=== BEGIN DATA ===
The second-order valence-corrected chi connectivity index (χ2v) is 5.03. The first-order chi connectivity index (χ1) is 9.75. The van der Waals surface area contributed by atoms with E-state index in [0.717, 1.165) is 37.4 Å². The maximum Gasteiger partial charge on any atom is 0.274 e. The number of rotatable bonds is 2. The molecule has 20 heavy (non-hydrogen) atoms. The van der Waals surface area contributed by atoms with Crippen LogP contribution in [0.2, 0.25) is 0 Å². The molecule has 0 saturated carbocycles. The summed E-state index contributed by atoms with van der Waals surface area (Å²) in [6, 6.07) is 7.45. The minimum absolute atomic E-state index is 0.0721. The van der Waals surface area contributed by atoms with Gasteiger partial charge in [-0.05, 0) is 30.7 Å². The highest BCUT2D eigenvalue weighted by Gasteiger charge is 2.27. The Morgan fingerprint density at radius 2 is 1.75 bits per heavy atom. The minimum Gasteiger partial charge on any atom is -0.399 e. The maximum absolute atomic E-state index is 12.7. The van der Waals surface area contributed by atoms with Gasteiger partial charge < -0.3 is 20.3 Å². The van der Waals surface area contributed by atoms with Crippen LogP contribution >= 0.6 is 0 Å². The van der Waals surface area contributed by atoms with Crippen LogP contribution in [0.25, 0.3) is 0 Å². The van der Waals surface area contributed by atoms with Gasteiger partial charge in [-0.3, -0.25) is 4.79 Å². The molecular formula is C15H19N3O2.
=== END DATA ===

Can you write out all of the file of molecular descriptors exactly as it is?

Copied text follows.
The second-order valence-corrected chi connectivity index (χ2v) is 5.03. The first-order chi connectivity index (χ1) is 9.75. The van der Waals surface area contributed by atoms with E-state index in [0.717, 1.165) is 37.4 Å². The maximum Gasteiger partial charge on any atom is 0.274 e. The number of rotatable bonds is 2. The molecule has 20 heavy (non-hydrogen) atoms. The van der Waals surface area contributed by atoms with Crippen LogP contribution in [0.2, 0.25) is 0 Å². The molecule has 0 saturated carbocycles. The summed E-state index contributed by atoms with van der Waals surface area (Å²) in [6, 6.07) is 7.45. The minimum absolute atomic E-state index is 0.0721. The van der Waals surface area contributed by atoms with Gasteiger partial charge in [-0.05, 0) is 30.7 Å². The highest BCUT2D eigenvalue weighted by Gasteiger charge is 2.27. The Morgan fingerprint density at radius 2 is 1.75 bits per heavy atom. The minimum Gasteiger partial charge on any atom is -0.399 e. The maximum absolute atomic E-state index is 12.7. The van der Waals surface area contributed by atoms with Gasteiger partial charge < -0.3 is 20.3 Å². The van der Waals surface area contributed by atoms with Crippen LogP contribution >= 0.6 is 0 Å². The van der Waals surface area contributed by atoms with Crippen LogP contribution in [0.25, 0.3) is 0 Å². The van der Waals surface area contributed by atoms with Gasteiger partial charge in [-0.3, -0.25) is 4.79 Å². The molecular formula is C15H19N3O2.